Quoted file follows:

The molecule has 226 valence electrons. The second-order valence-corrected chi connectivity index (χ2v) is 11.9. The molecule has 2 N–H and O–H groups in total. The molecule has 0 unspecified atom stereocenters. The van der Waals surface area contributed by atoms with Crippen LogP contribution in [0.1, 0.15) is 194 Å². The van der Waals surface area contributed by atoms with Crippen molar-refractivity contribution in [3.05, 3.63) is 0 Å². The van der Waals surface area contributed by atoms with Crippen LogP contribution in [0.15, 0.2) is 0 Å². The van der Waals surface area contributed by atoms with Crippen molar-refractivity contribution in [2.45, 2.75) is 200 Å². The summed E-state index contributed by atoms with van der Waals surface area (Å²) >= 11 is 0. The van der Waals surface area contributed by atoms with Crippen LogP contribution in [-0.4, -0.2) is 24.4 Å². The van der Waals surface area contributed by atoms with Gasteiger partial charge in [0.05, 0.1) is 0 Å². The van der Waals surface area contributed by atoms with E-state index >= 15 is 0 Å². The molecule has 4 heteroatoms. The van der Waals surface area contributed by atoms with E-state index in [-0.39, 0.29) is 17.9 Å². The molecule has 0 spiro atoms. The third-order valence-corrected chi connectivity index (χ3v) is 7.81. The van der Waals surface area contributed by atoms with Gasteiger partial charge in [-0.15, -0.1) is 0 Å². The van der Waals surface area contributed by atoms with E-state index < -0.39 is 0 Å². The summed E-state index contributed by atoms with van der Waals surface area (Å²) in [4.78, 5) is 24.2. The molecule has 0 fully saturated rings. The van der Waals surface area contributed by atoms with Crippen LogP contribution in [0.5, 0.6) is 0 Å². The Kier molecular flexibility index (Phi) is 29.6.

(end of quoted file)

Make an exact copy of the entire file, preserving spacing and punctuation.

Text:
The molecule has 226 valence electrons. The second-order valence-corrected chi connectivity index (χ2v) is 11.9. The molecule has 2 N–H and O–H groups in total. The molecule has 0 unspecified atom stereocenters. The van der Waals surface area contributed by atoms with Crippen LogP contribution in [0.1, 0.15) is 194 Å². The van der Waals surface area contributed by atoms with Crippen molar-refractivity contribution in [3.05, 3.63) is 0 Å². The van der Waals surface area contributed by atoms with Crippen LogP contribution in [0.15, 0.2) is 0 Å². The van der Waals surface area contributed by atoms with Crippen molar-refractivity contribution in [2.45, 2.75) is 200 Å². The summed E-state index contributed by atoms with van der Waals surface area (Å²) >= 11 is 0. The van der Waals surface area contributed by atoms with Crippen LogP contribution in [-0.4, -0.2) is 24.4 Å². The van der Waals surface area contributed by atoms with Gasteiger partial charge in [0.05, 0.1) is 0 Å². The van der Waals surface area contributed by atoms with E-state index >= 15 is 0 Å². The molecule has 4 heteroatoms. The van der Waals surface area contributed by atoms with E-state index in [-0.39, 0.29) is 17.9 Å². The molecule has 0 spiro atoms. The third-order valence-corrected chi connectivity index (χ3v) is 7.81. The van der Waals surface area contributed by atoms with Gasteiger partial charge in [-0.15, -0.1) is 0 Å². The van der Waals surface area contributed by atoms with E-state index < -0.39 is 0 Å². The summed E-state index contributed by atoms with van der Waals surface area (Å²) in [4.78, 5) is 24.2. The molecule has 0 fully saturated rings. The van der Waals surface area contributed by atoms with Crippen LogP contribution in [0.5, 0.6) is 0 Å². The Kier molecular flexibility index (Phi) is 29.6.